How to Clean a Gas Cooker Top? After a large family gathering or holiday meal, your stove top is likely in need of a thorough cleaning. Plus, it’s similar to making your bed every day: if your stove is clean, your entire kitchen appears clean! But don’t wait until it’s so bad that you have to spend hours decreasing and scrubbing it. “A quick wipe is much easier than waiting until you need to deep clean,” says Katrina Keith, owner and president of Molly Maid of DFW Metro Northwest. “Make a habit of wiping down your stove-top after it cools.”
Keeping your stove top clean also helps it last longer, and who doesn’t want that? It is also a matter of safety and efficiency when cooking. Dirty burners that don’t allow gas to flow freely can be dangerous. The flame should be blue; a yellow flame indicates incomplete combustion, which could indicate that the small holes in the side of the burner are clogged.
How to Clean a Gas Cooker Top to Shine again.
Read your manual
Yes, it’s not the most exciting reading you’ll ever do, but you should know what the manufacturer recommends (or does not recommend) for cleaning. Furthermore, failing to follow their advice may void the warranty. If you can’t find your book, look for it online by model number; that information is usually found on a label on the oven door or another hidden surface, such as inside the storage drawer.
Clean spillovers up immediately
When spills occur (and they will! ), act quickly. “If you do have a mess, stop cooking on that burner right away and move to another burner to finish,” Keith advises. “That way, things don’t get cooked on.” Truth: It’s much easier to clean when food particles or liquids aren’t baked into the burner after repeated uses, so let it cool before getting started.
Scrub the grates
Degrime the removable grates with a soft brush and warm, soapy water. A drop or two of degreasing soap, such as Dawn, works wonders if they’re really funky, says Keith. Some grates can be cleaned in the dishwasher; consult your manufacturer first. Before replacing grates, thoroughly dry them.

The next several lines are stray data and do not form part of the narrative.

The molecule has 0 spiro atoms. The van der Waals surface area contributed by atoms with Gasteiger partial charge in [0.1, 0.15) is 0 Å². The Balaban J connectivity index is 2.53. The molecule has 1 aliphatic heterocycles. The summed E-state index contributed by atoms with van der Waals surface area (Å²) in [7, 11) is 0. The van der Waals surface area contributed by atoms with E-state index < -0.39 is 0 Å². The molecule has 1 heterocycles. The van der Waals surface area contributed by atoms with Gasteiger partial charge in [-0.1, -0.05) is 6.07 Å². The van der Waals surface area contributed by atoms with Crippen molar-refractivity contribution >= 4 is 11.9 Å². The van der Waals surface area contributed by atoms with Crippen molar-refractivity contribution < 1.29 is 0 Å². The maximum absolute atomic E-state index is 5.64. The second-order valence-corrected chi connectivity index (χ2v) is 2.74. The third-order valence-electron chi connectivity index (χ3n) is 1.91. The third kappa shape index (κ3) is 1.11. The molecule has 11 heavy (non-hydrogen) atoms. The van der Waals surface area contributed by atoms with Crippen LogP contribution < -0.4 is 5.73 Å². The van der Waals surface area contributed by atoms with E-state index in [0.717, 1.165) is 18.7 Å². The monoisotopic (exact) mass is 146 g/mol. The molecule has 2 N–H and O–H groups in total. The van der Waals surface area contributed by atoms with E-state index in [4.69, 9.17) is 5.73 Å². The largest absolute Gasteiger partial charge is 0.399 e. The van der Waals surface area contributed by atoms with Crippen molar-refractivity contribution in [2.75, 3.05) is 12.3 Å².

Remove and clean the knobs
To clean the knobs, use warm, soapy water and a microfiber cloth. Scrubbing too aggressively may result in the removal of the dial markings. Keith recommends using a soft toothbrush to clean out the nooks and crannies in the backs of knobs that are filthy. Allow the knobs to air dry completely before replacing them on the stove.
Clean the burner caps and burners.
Remove the small circular caps on top of each burner, as well as the burner heads, which can be shiny or brushed aluminium. Wipe down the caps and burner heads with a drop of degreasing soap and a microfiber cloth or soft brush, but avoid getting water down into the burners. Rinse with a damp microfiber cloth. A baking soda and water paste may help remove stubborn marks, but some discolorations may already be baked on, particularly on aluminium burner parts, which stain easily.
Before reassembling everything, make sure the little holes where the gas flows through the burners are clear. If not, use a needle or paper clip instead of a toothpick, which can break off (and catch fire!). Allow caps to dry before replacing.
Clean the cook-top surface and the control panel.
Keith recommends avoiding abrasive materials and scrubbing gently. Your best bet is to use a microfiber cloth and warm, soapy water. Wipe the surface clean, then rinse with a clean, damp microfiber cloth. Buff to a shine with a clean, dry microfiber cloth. It may take several passes to remove grease from stainless steel tops, or you can use a stainless steel wipe for the final buffing.
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Avoid using window cleaners on the cook-top surface and control panel because they may contain ingredients that will mar the surface. Finally, wash microfiber cloths in a separate load to avoid picking up fuzz or other debris, and never use fabric softener, which will reduce their absorbency, advises Keith.